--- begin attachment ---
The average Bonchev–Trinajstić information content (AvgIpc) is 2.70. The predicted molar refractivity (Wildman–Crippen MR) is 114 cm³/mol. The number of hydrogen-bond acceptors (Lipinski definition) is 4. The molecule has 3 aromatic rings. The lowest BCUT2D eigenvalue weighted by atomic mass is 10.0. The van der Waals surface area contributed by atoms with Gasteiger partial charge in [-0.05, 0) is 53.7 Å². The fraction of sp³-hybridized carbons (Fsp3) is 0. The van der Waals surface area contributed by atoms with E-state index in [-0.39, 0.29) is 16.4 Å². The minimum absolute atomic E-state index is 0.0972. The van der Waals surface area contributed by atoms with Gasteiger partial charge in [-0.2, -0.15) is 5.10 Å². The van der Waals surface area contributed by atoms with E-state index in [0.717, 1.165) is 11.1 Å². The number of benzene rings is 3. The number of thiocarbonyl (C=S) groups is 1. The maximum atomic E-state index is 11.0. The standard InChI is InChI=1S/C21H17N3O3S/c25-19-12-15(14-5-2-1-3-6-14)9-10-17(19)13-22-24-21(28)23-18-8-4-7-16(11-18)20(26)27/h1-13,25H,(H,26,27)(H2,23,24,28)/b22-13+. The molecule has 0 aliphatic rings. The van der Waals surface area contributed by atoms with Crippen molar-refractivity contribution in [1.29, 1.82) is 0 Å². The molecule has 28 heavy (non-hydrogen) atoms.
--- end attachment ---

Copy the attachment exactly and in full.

The average Bonchev–Trinajstić information content (AvgIpc) is 2.70. The predicted molar refractivity (Wildman–Crippen MR) is 114 cm³/mol. The number of hydrogen-bond acceptors (Lipinski definition) is 4. The molecule has 3 aromatic rings. The lowest BCUT2D eigenvalue weighted by atomic mass is 10.0. The van der Waals surface area contributed by atoms with Gasteiger partial charge in [-0.05, 0) is 53.7 Å². The fraction of sp³-hybridized carbons (Fsp3) is 0. The van der Waals surface area contributed by atoms with E-state index in [-0.39, 0.29) is 16.4 Å². The minimum absolute atomic E-state index is 0.0972. The van der Waals surface area contributed by atoms with Gasteiger partial charge in [-0.2, -0.15) is 5.10 Å². The van der Waals surface area contributed by atoms with E-state index in [0.717, 1.165) is 11.1 Å². The number of benzene rings is 3. The number of thiocarbonyl (C=S) groups is 1. The maximum atomic E-state index is 11.0. The standard InChI is InChI=1S/C21H17N3O3S/c25-19-12-15(14-5-2-1-3-6-14)9-10-17(19)13-22-24-21(28)23-18-8-4-7-16(11-18)20(26)27/h1-13,25H,(H,26,27)(H2,23,24,28)/b22-13+. The molecule has 0 aliphatic rings. The van der Waals surface area contributed by atoms with Crippen molar-refractivity contribution in [1.29, 1.82) is 0 Å². The molecule has 28 heavy (non-hydrogen) atoms.